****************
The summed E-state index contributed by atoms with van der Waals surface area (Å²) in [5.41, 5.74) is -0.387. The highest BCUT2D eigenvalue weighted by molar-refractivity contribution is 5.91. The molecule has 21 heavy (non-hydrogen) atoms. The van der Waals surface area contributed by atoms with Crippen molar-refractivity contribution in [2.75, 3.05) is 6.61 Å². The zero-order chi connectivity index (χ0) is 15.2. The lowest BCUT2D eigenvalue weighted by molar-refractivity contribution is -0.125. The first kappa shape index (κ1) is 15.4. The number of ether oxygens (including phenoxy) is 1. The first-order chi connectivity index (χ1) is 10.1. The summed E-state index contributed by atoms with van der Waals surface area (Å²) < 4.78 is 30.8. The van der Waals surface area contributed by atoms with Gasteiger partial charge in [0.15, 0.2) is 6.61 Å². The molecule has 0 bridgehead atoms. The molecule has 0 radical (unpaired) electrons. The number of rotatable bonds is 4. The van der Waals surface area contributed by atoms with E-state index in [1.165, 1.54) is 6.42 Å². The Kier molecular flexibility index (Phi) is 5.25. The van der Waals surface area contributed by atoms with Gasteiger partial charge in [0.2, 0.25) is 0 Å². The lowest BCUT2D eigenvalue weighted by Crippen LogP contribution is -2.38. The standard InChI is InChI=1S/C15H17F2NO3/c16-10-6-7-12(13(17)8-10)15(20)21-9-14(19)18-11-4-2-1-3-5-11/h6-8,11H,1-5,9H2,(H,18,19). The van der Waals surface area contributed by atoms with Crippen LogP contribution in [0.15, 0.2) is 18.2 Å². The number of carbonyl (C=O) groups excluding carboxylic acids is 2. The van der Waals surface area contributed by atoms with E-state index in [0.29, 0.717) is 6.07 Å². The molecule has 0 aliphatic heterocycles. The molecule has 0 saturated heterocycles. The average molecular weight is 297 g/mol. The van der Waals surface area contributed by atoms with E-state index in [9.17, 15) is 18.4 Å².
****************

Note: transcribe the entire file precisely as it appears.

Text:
The summed E-state index contributed by atoms with van der Waals surface area (Å²) in [5.41, 5.74) is -0.387. The highest BCUT2D eigenvalue weighted by molar-refractivity contribution is 5.91. The molecule has 21 heavy (non-hydrogen) atoms. The van der Waals surface area contributed by atoms with Crippen molar-refractivity contribution in [2.75, 3.05) is 6.61 Å². The zero-order chi connectivity index (χ0) is 15.2. The lowest BCUT2D eigenvalue weighted by molar-refractivity contribution is -0.125. The first kappa shape index (κ1) is 15.4. The number of ether oxygens (including phenoxy) is 1. The first-order chi connectivity index (χ1) is 10.1. The summed E-state index contributed by atoms with van der Waals surface area (Å²) < 4.78 is 30.8. The van der Waals surface area contributed by atoms with Gasteiger partial charge in [0.15, 0.2) is 6.61 Å². The molecule has 0 bridgehead atoms. The molecule has 0 radical (unpaired) electrons. The number of rotatable bonds is 4. The van der Waals surface area contributed by atoms with E-state index in [1.165, 1.54) is 6.42 Å². The Kier molecular flexibility index (Phi) is 5.25. The van der Waals surface area contributed by atoms with Gasteiger partial charge in [0.2, 0.25) is 0 Å². The lowest BCUT2D eigenvalue weighted by Crippen LogP contribution is -2.38. The standard InChI is InChI=1S/C15H17F2NO3/c16-10-6-7-12(13(17)8-10)15(20)21-9-14(19)18-11-4-2-1-3-5-11/h6-8,11H,1-5,9H2,(H,18,19). The van der Waals surface area contributed by atoms with Crippen LogP contribution in [0.15, 0.2) is 18.2 Å². The number of carbonyl (C=O) groups excluding carboxylic acids is 2. The van der Waals surface area contributed by atoms with E-state index in [0.29, 0.717) is 6.07 Å². The molecule has 0 aliphatic heterocycles. The molecule has 0 saturated heterocycles. The average molecular weight is 297 g/mol. The van der Waals surface area contributed by atoms with E-state index in [9.17, 15) is 18.4 Å².